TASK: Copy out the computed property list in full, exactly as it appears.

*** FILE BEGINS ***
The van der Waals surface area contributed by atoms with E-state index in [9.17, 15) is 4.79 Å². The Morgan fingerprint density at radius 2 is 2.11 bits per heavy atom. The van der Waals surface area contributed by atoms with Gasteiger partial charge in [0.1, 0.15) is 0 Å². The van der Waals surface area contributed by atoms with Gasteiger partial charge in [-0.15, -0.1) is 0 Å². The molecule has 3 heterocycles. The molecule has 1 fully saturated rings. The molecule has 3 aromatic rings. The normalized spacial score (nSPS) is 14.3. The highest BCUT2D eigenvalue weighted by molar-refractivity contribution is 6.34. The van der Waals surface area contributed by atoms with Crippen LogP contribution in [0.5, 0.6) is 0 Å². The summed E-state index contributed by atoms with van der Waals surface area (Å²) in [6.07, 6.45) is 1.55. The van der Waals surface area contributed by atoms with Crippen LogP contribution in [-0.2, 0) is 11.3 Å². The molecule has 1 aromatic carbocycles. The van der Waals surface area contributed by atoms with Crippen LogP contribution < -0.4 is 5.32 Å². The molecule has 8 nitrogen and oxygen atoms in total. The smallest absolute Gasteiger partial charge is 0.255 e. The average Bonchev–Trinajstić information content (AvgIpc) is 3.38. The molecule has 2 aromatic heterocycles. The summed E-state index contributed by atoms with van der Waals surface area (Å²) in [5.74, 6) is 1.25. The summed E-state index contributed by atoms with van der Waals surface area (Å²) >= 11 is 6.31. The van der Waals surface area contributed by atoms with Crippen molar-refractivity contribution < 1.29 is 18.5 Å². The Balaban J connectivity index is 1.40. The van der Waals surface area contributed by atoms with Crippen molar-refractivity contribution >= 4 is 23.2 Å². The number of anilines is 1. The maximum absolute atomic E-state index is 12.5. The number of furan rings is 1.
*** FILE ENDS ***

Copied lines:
The van der Waals surface area contributed by atoms with E-state index in [9.17, 15) is 4.79 Å². The Morgan fingerprint density at radius 2 is 2.11 bits per heavy atom. The van der Waals surface area contributed by atoms with Gasteiger partial charge in [0.1, 0.15) is 0 Å². The van der Waals surface area contributed by atoms with Gasteiger partial charge in [-0.15, -0.1) is 0 Å². The molecule has 3 heterocycles. The molecule has 1 fully saturated rings. The molecule has 3 aromatic rings. The normalized spacial score (nSPS) is 14.3. The highest BCUT2D eigenvalue weighted by molar-refractivity contribution is 6.34. The van der Waals surface area contributed by atoms with Crippen LogP contribution in [0.5, 0.6) is 0 Å². The summed E-state index contributed by atoms with van der Waals surface area (Å²) in [6.07, 6.45) is 1.55. The van der Waals surface area contributed by atoms with Crippen LogP contribution in [-0.2, 0) is 11.3 Å². The molecule has 1 aromatic carbocycles. The van der Waals surface area contributed by atoms with Crippen LogP contribution < -0.4 is 5.32 Å². The molecule has 8 nitrogen and oxygen atoms in total. The smallest absolute Gasteiger partial charge is 0.255 e. The average Bonchev–Trinajstić information content (AvgIpc) is 3.38. The molecule has 2 aromatic heterocycles. The summed E-state index contributed by atoms with van der Waals surface area (Å²) in [5.74, 6) is 1.25. The summed E-state index contributed by atoms with van der Waals surface area (Å²) >= 11 is 6.31. The van der Waals surface area contributed by atoms with Crippen molar-refractivity contribution < 1.29 is 18.5 Å². The Balaban J connectivity index is 1.40. The van der Waals surface area contributed by atoms with Crippen molar-refractivity contribution >= 4 is 23.2 Å². The number of anilines is 1. The maximum absolute atomic E-state index is 12.5. The number of furan rings is 1.